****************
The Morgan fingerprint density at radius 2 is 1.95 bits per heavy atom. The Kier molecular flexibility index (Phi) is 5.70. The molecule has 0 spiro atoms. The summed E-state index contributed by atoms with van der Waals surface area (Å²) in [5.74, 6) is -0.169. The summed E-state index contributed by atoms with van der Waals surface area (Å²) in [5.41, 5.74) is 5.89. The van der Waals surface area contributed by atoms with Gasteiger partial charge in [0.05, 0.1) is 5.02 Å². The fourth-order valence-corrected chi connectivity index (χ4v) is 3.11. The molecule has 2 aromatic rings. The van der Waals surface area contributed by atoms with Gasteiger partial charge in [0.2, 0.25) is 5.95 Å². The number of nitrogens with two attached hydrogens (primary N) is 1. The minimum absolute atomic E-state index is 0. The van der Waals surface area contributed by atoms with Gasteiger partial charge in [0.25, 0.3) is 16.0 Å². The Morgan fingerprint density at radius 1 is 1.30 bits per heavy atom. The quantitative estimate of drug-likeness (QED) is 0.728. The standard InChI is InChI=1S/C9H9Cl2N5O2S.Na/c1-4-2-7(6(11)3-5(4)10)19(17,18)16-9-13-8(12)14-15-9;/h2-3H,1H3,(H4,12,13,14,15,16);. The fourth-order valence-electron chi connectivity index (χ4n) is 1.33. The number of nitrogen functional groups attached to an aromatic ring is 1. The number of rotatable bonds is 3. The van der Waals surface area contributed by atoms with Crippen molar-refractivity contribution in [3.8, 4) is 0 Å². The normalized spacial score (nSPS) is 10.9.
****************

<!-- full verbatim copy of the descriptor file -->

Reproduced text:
The Morgan fingerprint density at radius 2 is 1.95 bits per heavy atom. The Kier molecular flexibility index (Phi) is 5.70. The molecule has 0 spiro atoms. The summed E-state index contributed by atoms with van der Waals surface area (Å²) in [5.74, 6) is -0.169. The summed E-state index contributed by atoms with van der Waals surface area (Å²) in [5.41, 5.74) is 5.89. The van der Waals surface area contributed by atoms with Gasteiger partial charge in [0.05, 0.1) is 5.02 Å². The fourth-order valence-corrected chi connectivity index (χ4v) is 3.11. The molecule has 2 aromatic rings. The van der Waals surface area contributed by atoms with Gasteiger partial charge in [0.2, 0.25) is 5.95 Å². The number of nitrogens with two attached hydrogens (primary N) is 1. The minimum absolute atomic E-state index is 0. The van der Waals surface area contributed by atoms with Gasteiger partial charge in [0.25, 0.3) is 16.0 Å². The Morgan fingerprint density at radius 1 is 1.30 bits per heavy atom. The quantitative estimate of drug-likeness (QED) is 0.728. The standard InChI is InChI=1S/C9H9Cl2N5O2S.Na/c1-4-2-7(6(11)3-5(4)10)19(17,18)16-9-13-8(12)14-15-9;/h2-3H,1H3,(H4,12,13,14,15,16);. The fourth-order valence-electron chi connectivity index (χ4n) is 1.33. The number of nitrogen functional groups attached to an aromatic ring is 1. The number of rotatable bonds is 3. The van der Waals surface area contributed by atoms with Crippen molar-refractivity contribution in [3.8, 4) is 0 Å². The normalized spacial score (nSPS) is 10.9.